One big problem with financial contracts is related to consent. Put simply, in order to have a valid contract in common law, you have to show that both sides knew what they were agreeing to. If someone shows that I signed a piece of paper in Swahili, that means nothing since I can’t read Swahili. This becomes a problem in financial contracts. Everything is fine if I owe you money, but if it turns out that you owe me money, you are going to look for a way out and it turns out that one standard way out is “I didn’t understand what I was signing.”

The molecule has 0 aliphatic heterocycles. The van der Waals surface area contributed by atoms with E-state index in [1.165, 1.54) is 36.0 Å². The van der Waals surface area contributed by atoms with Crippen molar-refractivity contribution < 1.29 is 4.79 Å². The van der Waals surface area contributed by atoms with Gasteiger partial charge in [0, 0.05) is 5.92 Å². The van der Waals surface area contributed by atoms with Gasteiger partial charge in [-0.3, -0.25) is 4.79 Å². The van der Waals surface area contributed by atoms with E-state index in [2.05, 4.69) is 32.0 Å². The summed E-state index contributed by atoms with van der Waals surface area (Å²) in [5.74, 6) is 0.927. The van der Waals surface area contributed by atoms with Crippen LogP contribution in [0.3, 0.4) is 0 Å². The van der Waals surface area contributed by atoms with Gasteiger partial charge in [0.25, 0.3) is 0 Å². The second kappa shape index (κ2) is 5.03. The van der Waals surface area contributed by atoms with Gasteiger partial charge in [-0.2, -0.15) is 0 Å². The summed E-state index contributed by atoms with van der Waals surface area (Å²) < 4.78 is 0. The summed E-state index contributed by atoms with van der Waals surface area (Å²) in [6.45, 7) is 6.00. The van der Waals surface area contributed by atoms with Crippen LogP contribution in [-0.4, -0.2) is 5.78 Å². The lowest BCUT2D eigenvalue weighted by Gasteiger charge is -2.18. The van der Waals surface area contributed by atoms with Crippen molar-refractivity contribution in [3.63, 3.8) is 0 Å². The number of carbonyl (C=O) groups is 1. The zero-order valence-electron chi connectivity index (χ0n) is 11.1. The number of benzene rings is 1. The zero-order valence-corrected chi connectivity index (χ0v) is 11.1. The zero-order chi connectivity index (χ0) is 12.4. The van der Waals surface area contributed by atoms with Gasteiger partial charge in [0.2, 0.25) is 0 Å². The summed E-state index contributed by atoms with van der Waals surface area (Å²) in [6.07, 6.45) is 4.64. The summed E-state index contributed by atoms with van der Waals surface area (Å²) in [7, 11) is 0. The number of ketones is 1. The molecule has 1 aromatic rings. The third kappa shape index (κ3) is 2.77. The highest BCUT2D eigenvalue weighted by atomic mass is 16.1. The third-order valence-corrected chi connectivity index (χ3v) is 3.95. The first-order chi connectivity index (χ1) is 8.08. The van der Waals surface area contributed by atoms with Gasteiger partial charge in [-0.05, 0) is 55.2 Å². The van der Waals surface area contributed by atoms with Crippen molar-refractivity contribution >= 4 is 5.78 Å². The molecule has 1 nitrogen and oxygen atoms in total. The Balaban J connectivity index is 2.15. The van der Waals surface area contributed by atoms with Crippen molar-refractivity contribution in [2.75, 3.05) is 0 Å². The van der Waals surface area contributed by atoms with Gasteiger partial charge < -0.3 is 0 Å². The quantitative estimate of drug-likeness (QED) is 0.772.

It becomes an even bigger problem if you go to a judge or arbitration panel and you have to explain to the judge or arbitration panel what was signed. The last thing you want is a confused judge who is sympathetic to someone saying that they didn’t understand what they were signing because the judge doesn’t understand the contract. At that point, you may have to bring in expert witnesses, which can be expensive, and if it turns out that the other side brings in expert witnesses who claim something different, then you really have a big problem.
This post was originally published on Bitquant.